Growing up in a small town in Rhode Island, Jennifer developed her initial love of wildlife and the environment from visiting the local zoo and scouting wilderness camps. The significant role these informal environmental education lessons played in shaping her academic journey would later highlight the importance informal learning opportunities can play in fostering environmental awareness and pro-environmental behaviors, piquing Jennifer’s interest in this research area. She attended Boston University as an undergraduate student and obtained a Bachelor’s degree in Behavioral Biology, focusing specifically on anthropology and animal behavior. After finishing her degree, Jennifer began working with Dr. Cheryl Knott, first as a research assistant collecting orangutan behavioral data and later by managing her Gunung Palung Orangutan Research Project.
After two years working in Indonesia, Jennifer began her Master’s in Conservation Project Management at the University of Kent in the United Kingdom, with the plan to return to Indonesia and use the knowledge she had learned to assist NGOs with the dire conservation situation in the region.
In 2016, she began working with Borneo Nature Foundation (BNF), based in Central Indonesian Borneo, as the Orangutan Scientist. Jennifer shifted her focus in 2017 from primatology toward developing and implementing BNF’s Edu-tourism and Eco-tourism Programs at the organization’s peat swamp research sites. These opportunities encompass forest-based high school trips, volunteer programs, university field courses and building local eco-tourism partnerships. Jennifer’s commitment to learn more about how informal education effectively promotes learning and behavioral change emerged as she witnessed dozens of Indonesian and international students observe an orangutan or hold dragonflies for the first time.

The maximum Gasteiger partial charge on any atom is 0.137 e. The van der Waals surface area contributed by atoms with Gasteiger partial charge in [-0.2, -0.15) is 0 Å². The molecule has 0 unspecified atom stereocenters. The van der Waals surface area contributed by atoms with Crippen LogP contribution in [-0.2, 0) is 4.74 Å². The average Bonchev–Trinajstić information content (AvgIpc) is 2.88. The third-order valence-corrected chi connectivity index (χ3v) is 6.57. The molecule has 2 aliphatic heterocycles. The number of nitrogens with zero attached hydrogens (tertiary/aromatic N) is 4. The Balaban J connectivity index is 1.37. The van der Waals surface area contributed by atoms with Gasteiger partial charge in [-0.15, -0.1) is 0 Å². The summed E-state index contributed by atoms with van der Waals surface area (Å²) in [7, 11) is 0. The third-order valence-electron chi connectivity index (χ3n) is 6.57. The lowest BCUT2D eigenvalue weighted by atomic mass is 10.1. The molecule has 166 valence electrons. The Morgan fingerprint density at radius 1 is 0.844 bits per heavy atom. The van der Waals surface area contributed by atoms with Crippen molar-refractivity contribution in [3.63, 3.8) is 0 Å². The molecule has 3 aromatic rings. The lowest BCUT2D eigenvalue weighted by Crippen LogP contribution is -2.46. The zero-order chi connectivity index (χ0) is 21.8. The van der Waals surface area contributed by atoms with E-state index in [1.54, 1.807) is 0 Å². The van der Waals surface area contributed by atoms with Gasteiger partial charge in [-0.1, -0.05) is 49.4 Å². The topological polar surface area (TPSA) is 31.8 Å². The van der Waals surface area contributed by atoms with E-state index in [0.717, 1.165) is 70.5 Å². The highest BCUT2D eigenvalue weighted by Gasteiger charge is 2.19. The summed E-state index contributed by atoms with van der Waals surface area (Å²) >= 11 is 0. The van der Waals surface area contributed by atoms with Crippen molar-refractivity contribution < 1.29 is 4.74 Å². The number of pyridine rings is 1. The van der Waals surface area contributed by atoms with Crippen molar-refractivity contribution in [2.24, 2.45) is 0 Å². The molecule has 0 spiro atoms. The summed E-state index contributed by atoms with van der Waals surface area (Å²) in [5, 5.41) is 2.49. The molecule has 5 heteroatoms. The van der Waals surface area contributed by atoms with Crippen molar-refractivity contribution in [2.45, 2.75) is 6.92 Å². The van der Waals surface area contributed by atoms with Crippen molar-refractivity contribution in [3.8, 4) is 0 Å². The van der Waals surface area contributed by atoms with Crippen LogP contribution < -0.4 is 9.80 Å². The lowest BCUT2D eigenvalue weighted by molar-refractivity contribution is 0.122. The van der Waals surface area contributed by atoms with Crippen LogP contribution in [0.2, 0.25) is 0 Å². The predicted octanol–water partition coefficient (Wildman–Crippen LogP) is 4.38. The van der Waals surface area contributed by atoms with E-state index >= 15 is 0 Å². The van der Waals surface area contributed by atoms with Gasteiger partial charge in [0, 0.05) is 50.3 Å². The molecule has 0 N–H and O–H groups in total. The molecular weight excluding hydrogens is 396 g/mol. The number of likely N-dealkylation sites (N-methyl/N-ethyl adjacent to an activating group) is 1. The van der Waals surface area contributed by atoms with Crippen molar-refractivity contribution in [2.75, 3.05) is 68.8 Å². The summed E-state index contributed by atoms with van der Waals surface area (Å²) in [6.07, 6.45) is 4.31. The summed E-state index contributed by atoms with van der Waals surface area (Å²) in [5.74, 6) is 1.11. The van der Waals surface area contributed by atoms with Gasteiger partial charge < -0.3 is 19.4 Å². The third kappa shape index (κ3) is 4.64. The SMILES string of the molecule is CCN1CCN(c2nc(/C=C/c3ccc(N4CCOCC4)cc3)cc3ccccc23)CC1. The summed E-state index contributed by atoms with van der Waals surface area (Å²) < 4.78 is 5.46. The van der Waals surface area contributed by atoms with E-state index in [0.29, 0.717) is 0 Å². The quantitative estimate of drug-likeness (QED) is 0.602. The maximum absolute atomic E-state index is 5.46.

This commitment has transformed into a desire to understand and determine how successful informal learning opportunities develop participants’ understanding of conservation threats and solutions, environmental appreciation, and pro-environmental behaviors. She is also interested in how this information can be used to develop best practice informal education program design. To align with her research interests and interdisciplinary background, Jennifer is pursuing a Ph.D. within the Department of Forest Resources and Environmental Conservation (FREC) on Dr. Marc Stern’s Advancing Informal STEM Learning (AISL) Research in Service to Practice Project. This project will investigate how informal science learning occurs within place-based climate change adaptation workshops across the US. In evaluating these climate change adaptation workshops, Jennifer will assess the best aspects of each workshop in presenting climate-relevant science to local stakeholders to improve their ability to make science-informed adaptation decisions and identify effective practices for catalyzing collective action.
Jennifer is eager to offer her perspective from conducting research and working across both natural and social science disciplines to the evolving conversations surrounding global change, and to expand her understanding of global issues facing other parts of the world. She hopes the IGC program will enrich her understanding of human behavior and the challenges facing environmental sustainability at a national and global level, linking these topics to the development of effective informal learning programs as a conservation solution.